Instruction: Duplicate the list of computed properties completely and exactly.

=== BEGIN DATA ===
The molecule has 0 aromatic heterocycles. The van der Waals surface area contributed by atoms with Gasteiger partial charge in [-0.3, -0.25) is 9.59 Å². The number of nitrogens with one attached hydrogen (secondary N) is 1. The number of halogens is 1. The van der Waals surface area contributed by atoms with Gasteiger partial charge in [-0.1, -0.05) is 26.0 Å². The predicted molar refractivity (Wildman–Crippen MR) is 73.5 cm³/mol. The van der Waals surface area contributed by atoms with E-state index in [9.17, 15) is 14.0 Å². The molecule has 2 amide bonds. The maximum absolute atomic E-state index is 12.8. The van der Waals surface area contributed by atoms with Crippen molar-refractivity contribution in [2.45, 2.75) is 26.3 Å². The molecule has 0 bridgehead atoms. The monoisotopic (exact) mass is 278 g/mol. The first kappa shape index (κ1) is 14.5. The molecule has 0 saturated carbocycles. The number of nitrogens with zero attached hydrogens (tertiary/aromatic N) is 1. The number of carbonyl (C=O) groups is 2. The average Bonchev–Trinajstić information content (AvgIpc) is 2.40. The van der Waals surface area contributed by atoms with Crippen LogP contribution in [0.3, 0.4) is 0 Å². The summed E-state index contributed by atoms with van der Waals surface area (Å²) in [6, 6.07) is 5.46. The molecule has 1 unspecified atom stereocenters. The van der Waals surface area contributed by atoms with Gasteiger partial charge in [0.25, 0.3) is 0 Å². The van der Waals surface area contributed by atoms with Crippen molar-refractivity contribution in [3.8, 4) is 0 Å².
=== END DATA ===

The molecule has 0 aromatic heterocycles. The van der Waals surface area contributed by atoms with Gasteiger partial charge in [-0.3, -0.25) is 9.59 Å². The number of nitrogens with one attached hydrogen (secondary N) is 1. The number of halogens is 1. The van der Waals surface area contributed by atoms with Gasteiger partial charge in [-0.1, -0.05) is 26.0 Å². The predicted molar refractivity (Wildman–Crippen MR) is 73.5 cm³/mol. The van der Waals surface area contributed by atoms with E-state index in [9.17, 15) is 14.0 Å². The molecule has 2 amide bonds. The maximum absolute atomic E-state index is 12.8. The van der Waals surface area contributed by atoms with Crippen molar-refractivity contribution in [2.45, 2.75) is 26.3 Å². The molecule has 0 bridgehead atoms. The monoisotopic (exact) mass is 278 g/mol. The first kappa shape index (κ1) is 14.5. The molecule has 0 saturated carbocycles. The number of nitrogens with zero attached hydrogens (tertiary/aromatic N) is 1. The number of carbonyl (C=O) groups is 2. The average Bonchev–Trinajstić information content (AvgIpc) is 2.40. The van der Waals surface area contributed by atoms with Crippen LogP contribution in [0.3, 0.4) is 0 Å². The summed E-state index contributed by atoms with van der Waals surface area (Å²) in [6, 6.07) is 5.46. The molecule has 1 unspecified atom stereocenters. The van der Waals surface area contributed by atoms with Gasteiger partial charge in [0.25, 0.3) is 0 Å². The van der Waals surface area contributed by atoms with Crippen molar-refractivity contribution in [3.8, 4) is 0 Å².